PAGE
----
By the end of the 19th century, row house development was complete. A few large apartment buildings, most notably the Marlborough Apartments, were constructed in the neighborhood in the first decade of the 20th century. 

Historic Churches and Institutions: Lofty Spires and Stately Domes

Several historic churches and synagogues built in the second half of the 19th century, served the residents of Bolton Hill. The earliest, Memorial Episcopal Church, built between 1861 and 1864, was a memorial to clergymen Henry Van Dyke Johns and Charles Ridgely Howard. Brown Memorial Presbyterian Church, dating from 1861, features Tiffany windows. The high Victorian-styled Strawbridge United Methodist Church was built in 1882 at Park Avenue and Wilson Street. Architect Patrick Charles Keely designed Corpus Christi Catholic Church in 1886, although its signature corner spire dates from the early 20th century. The Friends Meeting House on Park Avenue, built in 1889, expanded into Friends School, and now houses Old Friends Apartments.

Local architect Joseph Evans Sperry designed two synagogues in the area, Temple Oheb Shalom (1892) on Eutaw Place and the Har Sinai Congregation (1894) on Bolton Street. The dome of the Eutaw Place temple can be seen from many points in and around the neighborhood. The Har Sinai building, later occupied by the Cornerstone Baptist Church, was by destroyed by fire in 1969.  Fitzgerald Park replaced the fire ruins. Many of Bolton Hill's religious institutions also built related community buildings, schools, and rectories in the neighborhood.

Several notable institutions became part of the Bolton Hill community. The Baltimore Female college once stood at the northeast corner of Park Avenue and Wilson Street. The Maryland Institute College of Art's main building, dates from 1905. The school moved to Mount Royal Avenue after its former home on Market Place was destroyed in the Baltimore Fire of 1904. The New York architectural firm of Pell and Corbett won an architectural competition for the building design.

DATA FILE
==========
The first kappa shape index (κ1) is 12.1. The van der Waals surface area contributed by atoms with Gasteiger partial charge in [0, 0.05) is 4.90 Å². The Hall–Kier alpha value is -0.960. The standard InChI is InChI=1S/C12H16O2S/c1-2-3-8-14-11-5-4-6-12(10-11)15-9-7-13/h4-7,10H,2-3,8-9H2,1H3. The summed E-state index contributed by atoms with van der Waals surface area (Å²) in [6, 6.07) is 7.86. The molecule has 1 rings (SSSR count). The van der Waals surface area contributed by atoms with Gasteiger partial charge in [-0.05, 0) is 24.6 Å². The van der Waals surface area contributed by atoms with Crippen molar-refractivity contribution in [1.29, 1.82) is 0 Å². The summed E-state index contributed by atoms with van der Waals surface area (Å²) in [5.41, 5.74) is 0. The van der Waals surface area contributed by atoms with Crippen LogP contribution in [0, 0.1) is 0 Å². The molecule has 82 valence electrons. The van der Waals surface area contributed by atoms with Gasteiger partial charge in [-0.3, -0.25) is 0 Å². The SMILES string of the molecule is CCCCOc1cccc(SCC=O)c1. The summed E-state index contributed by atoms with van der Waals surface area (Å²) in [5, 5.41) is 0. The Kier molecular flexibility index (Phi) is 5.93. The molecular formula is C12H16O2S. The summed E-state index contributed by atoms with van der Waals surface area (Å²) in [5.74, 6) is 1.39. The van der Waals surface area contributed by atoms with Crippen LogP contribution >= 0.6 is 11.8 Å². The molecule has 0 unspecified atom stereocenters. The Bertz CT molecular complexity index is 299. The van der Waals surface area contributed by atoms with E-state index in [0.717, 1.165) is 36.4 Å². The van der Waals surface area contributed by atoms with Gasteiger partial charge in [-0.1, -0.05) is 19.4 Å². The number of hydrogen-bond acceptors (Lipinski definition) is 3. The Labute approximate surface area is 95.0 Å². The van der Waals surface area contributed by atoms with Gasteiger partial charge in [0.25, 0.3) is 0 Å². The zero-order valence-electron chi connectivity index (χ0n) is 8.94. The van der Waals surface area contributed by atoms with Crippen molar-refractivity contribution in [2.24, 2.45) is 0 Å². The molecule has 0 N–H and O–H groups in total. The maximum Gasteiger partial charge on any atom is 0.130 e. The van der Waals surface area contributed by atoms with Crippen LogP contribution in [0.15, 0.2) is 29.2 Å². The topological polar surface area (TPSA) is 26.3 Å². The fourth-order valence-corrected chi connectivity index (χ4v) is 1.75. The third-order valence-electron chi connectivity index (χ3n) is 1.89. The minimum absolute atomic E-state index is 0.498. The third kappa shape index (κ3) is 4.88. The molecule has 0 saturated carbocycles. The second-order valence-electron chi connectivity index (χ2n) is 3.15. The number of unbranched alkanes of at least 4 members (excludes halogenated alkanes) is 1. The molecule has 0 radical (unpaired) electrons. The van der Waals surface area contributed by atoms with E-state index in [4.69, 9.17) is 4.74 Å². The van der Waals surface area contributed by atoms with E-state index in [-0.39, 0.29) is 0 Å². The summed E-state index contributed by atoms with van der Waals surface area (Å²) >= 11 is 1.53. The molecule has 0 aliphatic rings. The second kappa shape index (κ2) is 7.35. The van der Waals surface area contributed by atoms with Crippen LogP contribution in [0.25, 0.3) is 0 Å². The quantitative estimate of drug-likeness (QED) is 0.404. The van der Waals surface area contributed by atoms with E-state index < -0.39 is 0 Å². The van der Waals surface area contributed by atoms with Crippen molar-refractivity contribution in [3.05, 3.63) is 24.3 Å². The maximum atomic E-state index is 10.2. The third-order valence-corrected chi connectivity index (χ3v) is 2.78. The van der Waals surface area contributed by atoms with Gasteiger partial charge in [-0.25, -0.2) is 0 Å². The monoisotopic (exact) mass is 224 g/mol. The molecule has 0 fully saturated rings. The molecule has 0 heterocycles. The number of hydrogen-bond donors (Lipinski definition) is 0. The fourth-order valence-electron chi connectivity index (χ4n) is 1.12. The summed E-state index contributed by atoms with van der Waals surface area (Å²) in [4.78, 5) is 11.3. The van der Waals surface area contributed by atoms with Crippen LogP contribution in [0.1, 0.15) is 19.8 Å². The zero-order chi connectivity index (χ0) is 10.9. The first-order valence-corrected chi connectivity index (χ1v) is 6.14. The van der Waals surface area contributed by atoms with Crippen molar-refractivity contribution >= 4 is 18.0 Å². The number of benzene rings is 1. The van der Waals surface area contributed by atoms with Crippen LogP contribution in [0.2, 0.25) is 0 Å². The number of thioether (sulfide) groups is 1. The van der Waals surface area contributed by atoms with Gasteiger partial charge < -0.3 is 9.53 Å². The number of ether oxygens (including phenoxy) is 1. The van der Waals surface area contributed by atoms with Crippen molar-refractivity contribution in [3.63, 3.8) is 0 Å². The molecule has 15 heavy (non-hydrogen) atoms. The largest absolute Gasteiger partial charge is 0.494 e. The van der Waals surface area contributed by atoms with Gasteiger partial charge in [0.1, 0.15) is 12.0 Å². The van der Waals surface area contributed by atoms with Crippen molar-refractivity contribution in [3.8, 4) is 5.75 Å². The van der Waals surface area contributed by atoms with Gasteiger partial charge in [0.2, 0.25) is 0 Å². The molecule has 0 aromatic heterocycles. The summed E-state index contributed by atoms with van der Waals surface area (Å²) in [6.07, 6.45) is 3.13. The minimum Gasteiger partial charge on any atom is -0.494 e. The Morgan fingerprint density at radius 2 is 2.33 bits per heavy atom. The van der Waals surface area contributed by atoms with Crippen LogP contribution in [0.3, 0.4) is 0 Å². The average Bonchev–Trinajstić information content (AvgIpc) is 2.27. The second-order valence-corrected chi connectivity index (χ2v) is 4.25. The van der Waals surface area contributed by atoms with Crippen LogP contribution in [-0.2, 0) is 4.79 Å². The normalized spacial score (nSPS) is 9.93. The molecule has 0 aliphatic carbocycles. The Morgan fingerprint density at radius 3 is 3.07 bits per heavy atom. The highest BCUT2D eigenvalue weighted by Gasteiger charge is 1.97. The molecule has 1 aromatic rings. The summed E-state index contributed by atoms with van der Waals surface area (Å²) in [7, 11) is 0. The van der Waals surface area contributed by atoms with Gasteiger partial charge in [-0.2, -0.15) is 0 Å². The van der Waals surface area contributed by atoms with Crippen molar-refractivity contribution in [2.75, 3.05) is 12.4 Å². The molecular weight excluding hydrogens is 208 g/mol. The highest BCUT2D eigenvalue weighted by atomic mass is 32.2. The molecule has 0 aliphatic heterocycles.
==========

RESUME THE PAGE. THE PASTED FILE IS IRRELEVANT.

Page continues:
Historic Parks and Monuments: The Artistic Neighborhood

Early landscape features distinguish Bolton Hill from other in-town communities. Elaborate plantings, fountains, and flowering urns make Eutaw Place, created in the 1850s, one of Baltimore's best landscaped residential boulevards. Mount Royal Avenue and the 1600 and 1700 blocks of Park Avenue (originally known as Park Place) feature landscaped medians. The 1896 Bromley Atlas of Baltimore identifies small inner-block pocket parks within the community. This park tradition continues in Bolton Hill today with common spaces in the newer townhouse developments and small parks created by closing streets to traffic in the 1300 block of John Street and 1700 block of Linden Avenue.

Bolton Hill’s landscaped boulevards became the ideal setting for public monuments. The Francis Scott Key Monument, designed by French sculptor Jean Marius Antonin Mercie, was added to Eutaw Place in 1911. War memorials sprung up along the tree-lined median of Mount Royal Avenue. F. W. Ruckstuhl designed the Confederate Soldiers and Sailors Monument in 1903. In the same year, Edward Berge unveiled the Watson Monument, commemorating the Mexican American War. Later this sculpture was moved from Mt. Royal Avenue at Lanvale Street to Mount Royal Terrace just north of Bolton Hill. The Maryland Line Monument, dedicated to Maryland veterans of the Revolutionary War, also stands on Mount Royal Avenue just south of Bolton Hill across from the Lyric Theatre.

A monument honoring two winners of the Congressional Medal of Honor in World War I stands on Dolphin Street and Park Avenue. Stone lions that had decorated the Calvert Street Bridge over the Jones Falls now reside in the small park in Park Purchase, a townhouse development within Bolton Hill. The park is now known affectionately as "Lion Park." The sculpture tradition continues in Bolton Hill with the modern artwork in and around the buildings of the Maryland Institute College of Art.